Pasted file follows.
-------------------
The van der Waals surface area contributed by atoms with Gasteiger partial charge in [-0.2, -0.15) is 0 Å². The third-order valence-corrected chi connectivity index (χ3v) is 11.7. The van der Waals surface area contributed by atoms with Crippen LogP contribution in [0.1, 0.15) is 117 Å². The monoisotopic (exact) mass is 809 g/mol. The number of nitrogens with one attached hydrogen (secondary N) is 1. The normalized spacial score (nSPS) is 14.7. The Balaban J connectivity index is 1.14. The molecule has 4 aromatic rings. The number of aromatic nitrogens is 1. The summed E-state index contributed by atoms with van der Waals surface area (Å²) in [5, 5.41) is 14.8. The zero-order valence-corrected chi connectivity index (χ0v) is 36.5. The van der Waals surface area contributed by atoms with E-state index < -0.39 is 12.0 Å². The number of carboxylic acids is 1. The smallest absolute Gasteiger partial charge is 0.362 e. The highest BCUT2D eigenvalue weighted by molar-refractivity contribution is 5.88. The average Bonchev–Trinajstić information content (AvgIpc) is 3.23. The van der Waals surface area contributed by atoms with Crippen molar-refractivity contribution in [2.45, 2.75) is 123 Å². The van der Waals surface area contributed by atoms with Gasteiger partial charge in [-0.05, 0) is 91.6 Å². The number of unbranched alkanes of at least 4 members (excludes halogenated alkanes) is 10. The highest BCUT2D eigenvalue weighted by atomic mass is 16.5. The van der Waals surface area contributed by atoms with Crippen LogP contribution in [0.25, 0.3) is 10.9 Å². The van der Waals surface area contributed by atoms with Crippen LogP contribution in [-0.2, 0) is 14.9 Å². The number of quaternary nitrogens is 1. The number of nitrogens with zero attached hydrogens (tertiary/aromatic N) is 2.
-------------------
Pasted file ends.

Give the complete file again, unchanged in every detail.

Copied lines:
The van der Waals surface area contributed by atoms with Gasteiger partial charge in [-0.2, -0.15) is 0 Å². The third-order valence-corrected chi connectivity index (χ3v) is 11.7. The van der Waals surface area contributed by atoms with Crippen LogP contribution in [0.1, 0.15) is 117 Å². The monoisotopic (exact) mass is 809 g/mol. The number of nitrogens with one attached hydrogen (secondary N) is 1. The normalized spacial score (nSPS) is 14.7. The Balaban J connectivity index is 1.14. The molecule has 4 aromatic rings. The number of aromatic nitrogens is 1. The summed E-state index contributed by atoms with van der Waals surface area (Å²) in [5, 5.41) is 14.8. The zero-order valence-corrected chi connectivity index (χ0v) is 36.5. The van der Waals surface area contributed by atoms with E-state index < -0.39 is 12.0 Å². The number of carboxylic acids is 1. The smallest absolute Gasteiger partial charge is 0.362 e. The highest BCUT2D eigenvalue weighted by molar-refractivity contribution is 5.88. The average Bonchev–Trinajstić information content (AvgIpc) is 3.23. The van der Waals surface area contributed by atoms with Crippen molar-refractivity contribution in [2.45, 2.75) is 123 Å². The van der Waals surface area contributed by atoms with Gasteiger partial charge in [-0.05, 0) is 91.6 Å². The number of unbranched alkanes of at least 4 members (excludes halogenated alkanes) is 10. The highest BCUT2D eigenvalue weighted by atomic mass is 16.5. The van der Waals surface area contributed by atoms with Crippen LogP contribution in [0.25, 0.3) is 10.9 Å². The van der Waals surface area contributed by atoms with Crippen LogP contribution in [-0.2, 0) is 14.9 Å². The number of quaternary nitrogens is 1. The number of nitrogens with zero attached hydrogens (tertiary/aromatic N) is 2.